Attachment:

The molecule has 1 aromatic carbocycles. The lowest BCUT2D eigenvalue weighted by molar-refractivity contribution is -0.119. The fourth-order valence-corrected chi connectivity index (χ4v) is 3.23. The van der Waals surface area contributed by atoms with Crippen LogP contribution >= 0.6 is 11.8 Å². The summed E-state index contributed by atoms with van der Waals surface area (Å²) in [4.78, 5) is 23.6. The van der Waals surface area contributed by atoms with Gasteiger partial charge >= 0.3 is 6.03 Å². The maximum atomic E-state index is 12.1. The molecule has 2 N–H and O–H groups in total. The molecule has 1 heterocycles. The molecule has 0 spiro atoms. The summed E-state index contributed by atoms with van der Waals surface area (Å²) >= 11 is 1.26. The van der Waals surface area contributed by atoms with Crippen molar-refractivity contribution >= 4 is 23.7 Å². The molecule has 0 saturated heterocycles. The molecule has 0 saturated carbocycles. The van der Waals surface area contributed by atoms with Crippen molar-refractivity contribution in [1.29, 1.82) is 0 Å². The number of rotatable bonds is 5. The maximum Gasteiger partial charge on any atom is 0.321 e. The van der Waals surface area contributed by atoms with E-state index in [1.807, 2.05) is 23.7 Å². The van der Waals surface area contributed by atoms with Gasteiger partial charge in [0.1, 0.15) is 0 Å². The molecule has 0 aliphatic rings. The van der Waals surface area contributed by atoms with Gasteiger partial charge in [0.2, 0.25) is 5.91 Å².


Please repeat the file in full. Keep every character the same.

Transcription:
The molecule has 1 aromatic carbocycles. The lowest BCUT2D eigenvalue weighted by molar-refractivity contribution is -0.119. The fourth-order valence-corrected chi connectivity index (χ4v) is 3.23. The van der Waals surface area contributed by atoms with Crippen LogP contribution >= 0.6 is 11.8 Å². The summed E-state index contributed by atoms with van der Waals surface area (Å²) in [4.78, 5) is 23.6. The van der Waals surface area contributed by atoms with Gasteiger partial charge >= 0.3 is 6.03 Å². The maximum atomic E-state index is 12.1. The molecule has 2 N–H and O–H groups in total. The molecule has 1 heterocycles. The molecule has 0 spiro atoms. The summed E-state index contributed by atoms with van der Waals surface area (Å²) >= 11 is 1.26. The van der Waals surface area contributed by atoms with Crippen molar-refractivity contribution >= 4 is 23.7 Å². The molecule has 0 saturated heterocycles. The molecule has 0 saturated carbocycles. The van der Waals surface area contributed by atoms with Crippen molar-refractivity contribution in [1.29, 1.82) is 0 Å². The number of rotatable bonds is 5. The maximum Gasteiger partial charge on any atom is 0.321 e. The van der Waals surface area contributed by atoms with E-state index in [1.807, 2.05) is 23.7 Å². The van der Waals surface area contributed by atoms with Gasteiger partial charge in [0.1, 0.15) is 0 Å². The molecule has 0 aliphatic rings. The van der Waals surface area contributed by atoms with Gasteiger partial charge in [0.2, 0.25) is 5.91 Å².